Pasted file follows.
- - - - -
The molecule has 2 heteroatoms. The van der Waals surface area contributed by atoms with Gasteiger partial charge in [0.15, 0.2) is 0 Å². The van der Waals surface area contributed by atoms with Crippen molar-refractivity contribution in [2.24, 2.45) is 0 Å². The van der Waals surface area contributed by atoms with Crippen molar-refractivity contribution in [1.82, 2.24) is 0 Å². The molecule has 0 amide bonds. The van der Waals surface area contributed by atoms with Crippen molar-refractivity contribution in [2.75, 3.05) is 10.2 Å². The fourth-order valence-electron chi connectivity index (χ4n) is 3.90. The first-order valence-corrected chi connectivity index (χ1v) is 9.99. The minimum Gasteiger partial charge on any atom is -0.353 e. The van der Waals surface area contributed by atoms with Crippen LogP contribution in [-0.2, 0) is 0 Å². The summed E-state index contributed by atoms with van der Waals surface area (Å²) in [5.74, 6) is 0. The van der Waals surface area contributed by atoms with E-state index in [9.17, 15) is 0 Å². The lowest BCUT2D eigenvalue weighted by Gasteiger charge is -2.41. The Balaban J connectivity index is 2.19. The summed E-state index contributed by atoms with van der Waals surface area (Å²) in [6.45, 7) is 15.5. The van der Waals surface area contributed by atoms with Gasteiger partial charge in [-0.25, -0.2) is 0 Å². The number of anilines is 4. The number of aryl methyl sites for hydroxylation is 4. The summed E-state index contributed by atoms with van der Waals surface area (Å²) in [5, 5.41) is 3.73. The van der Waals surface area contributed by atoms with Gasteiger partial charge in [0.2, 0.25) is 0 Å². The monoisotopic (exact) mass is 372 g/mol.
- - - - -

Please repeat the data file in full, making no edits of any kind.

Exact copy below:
The molecule has 2 heteroatoms. The van der Waals surface area contributed by atoms with Gasteiger partial charge in [0.15, 0.2) is 0 Å². The van der Waals surface area contributed by atoms with Crippen molar-refractivity contribution in [2.24, 2.45) is 0 Å². The van der Waals surface area contributed by atoms with Crippen molar-refractivity contribution in [1.82, 2.24) is 0 Å². The molecule has 0 amide bonds. The van der Waals surface area contributed by atoms with Crippen molar-refractivity contribution in [2.75, 3.05) is 10.2 Å². The fourth-order valence-electron chi connectivity index (χ4n) is 3.90. The first-order valence-corrected chi connectivity index (χ1v) is 9.99. The minimum Gasteiger partial charge on any atom is -0.353 e. The van der Waals surface area contributed by atoms with Crippen LogP contribution in [-0.2, 0) is 0 Å². The summed E-state index contributed by atoms with van der Waals surface area (Å²) in [5.74, 6) is 0. The van der Waals surface area contributed by atoms with E-state index in [9.17, 15) is 0 Å². The lowest BCUT2D eigenvalue weighted by Gasteiger charge is -2.41. The Balaban J connectivity index is 2.19. The summed E-state index contributed by atoms with van der Waals surface area (Å²) in [6.45, 7) is 15.5. The van der Waals surface area contributed by atoms with Gasteiger partial charge in [-0.25, -0.2) is 0 Å². The number of anilines is 4. The number of aryl methyl sites for hydroxylation is 4. The summed E-state index contributed by atoms with van der Waals surface area (Å²) in [5, 5.41) is 3.73. The van der Waals surface area contributed by atoms with Gasteiger partial charge in [0.2, 0.25) is 0 Å². The monoisotopic (exact) mass is 372 g/mol.